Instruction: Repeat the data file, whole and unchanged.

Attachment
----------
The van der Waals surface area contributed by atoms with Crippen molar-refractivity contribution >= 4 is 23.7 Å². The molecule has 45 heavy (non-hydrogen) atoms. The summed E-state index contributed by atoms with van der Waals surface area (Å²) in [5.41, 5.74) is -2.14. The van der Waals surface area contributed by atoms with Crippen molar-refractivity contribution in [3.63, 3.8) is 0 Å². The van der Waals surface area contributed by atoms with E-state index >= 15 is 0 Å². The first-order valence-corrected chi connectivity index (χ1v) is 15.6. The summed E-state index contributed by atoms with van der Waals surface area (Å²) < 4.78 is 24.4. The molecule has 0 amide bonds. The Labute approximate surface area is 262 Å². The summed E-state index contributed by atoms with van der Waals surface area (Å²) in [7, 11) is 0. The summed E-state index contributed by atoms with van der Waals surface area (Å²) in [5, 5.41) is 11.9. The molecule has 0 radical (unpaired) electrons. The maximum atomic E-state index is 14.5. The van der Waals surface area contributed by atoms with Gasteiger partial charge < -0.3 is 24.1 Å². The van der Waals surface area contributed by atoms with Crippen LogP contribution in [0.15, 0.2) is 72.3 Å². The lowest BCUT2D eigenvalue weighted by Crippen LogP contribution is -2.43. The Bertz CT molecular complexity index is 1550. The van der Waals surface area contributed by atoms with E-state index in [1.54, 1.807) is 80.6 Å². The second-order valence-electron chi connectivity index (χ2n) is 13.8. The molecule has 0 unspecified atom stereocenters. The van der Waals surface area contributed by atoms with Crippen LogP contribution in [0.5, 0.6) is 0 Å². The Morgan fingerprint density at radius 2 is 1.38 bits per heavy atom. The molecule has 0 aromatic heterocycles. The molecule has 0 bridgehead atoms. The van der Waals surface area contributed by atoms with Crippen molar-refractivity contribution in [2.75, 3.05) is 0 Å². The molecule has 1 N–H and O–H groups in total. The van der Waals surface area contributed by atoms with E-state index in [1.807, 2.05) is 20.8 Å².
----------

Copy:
The van der Waals surface area contributed by atoms with Crippen molar-refractivity contribution >= 4 is 23.7 Å². The molecule has 45 heavy (non-hydrogen) atoms. The summed E-state index contributed by atoms with van der Waals surface area (Å²) in [5.41, 5.74) is -2.14. The van der Waals surface area contributed by atoms with Crippen molar-refractivity contribution in [3.63, 3.8) is 0 Å². The van der Waals surface area contributed by atoms with E-state index >= 15 is 0 Å². The first-order valence-corrected chi connectivity index (χ1v) is 15.6. The summed E-state index contributed by atoms with van der Waals surface area (Å²) < 4.78 is 24.4. The molecule has 0 amide bonds. The Labute approximate surface area is 262 Å². The summed E-state index contributed by atoms with van der Waals surface area (Å²) in [7, 11) is 0. The summed E-state index contributed by atoms with van der Waals surface area (Å²) in [5, 5.41) is 11.9. The molecule has 0 radical (unpaired) electrons. The maximum atomic E-state index is 14.5. The van der Waals surface area contributed by atoms with Gasteiger partial charge < -0.3 is 24.1 Å². The van der Waals surface area contributed by atoms with Crippen LogP contribution in [0.15, 0.2) is 72.3 Å². The lowest BCUT2D eigenvalue weighted by Crippen LogP contribution is -2.43. The Bertz CT molecular complexity index is 1550. The van der Waals surface area contributed by atoms with E-state index in [1.54, 1.807) is 80.6 Å². The second-order valence-electron chi connectivity index (χ2n) is 13.8. The molecule has 0 unspecified atom stereocenters. The van der Waals surface area contributed by atoms with Crippen LogP contribution in [0.5, 0.6) is 0 Å². The Morgan fingerprint density at radius 2 is 1.38 bits per heavy atom. The molecule has 0 aromatic heterocycles. The molecule has 0 bridgehead atoms. The van der Waals surface area contributed by atoms with Crippen molar-refractivity contribution in [2.75, 3.05) is 0 Å². The molecule has 1 N–H and O–H groups in total. The van der Waals surface area contributed by atoms with E-state index in [1.807, 2.05) is 20.8 Å².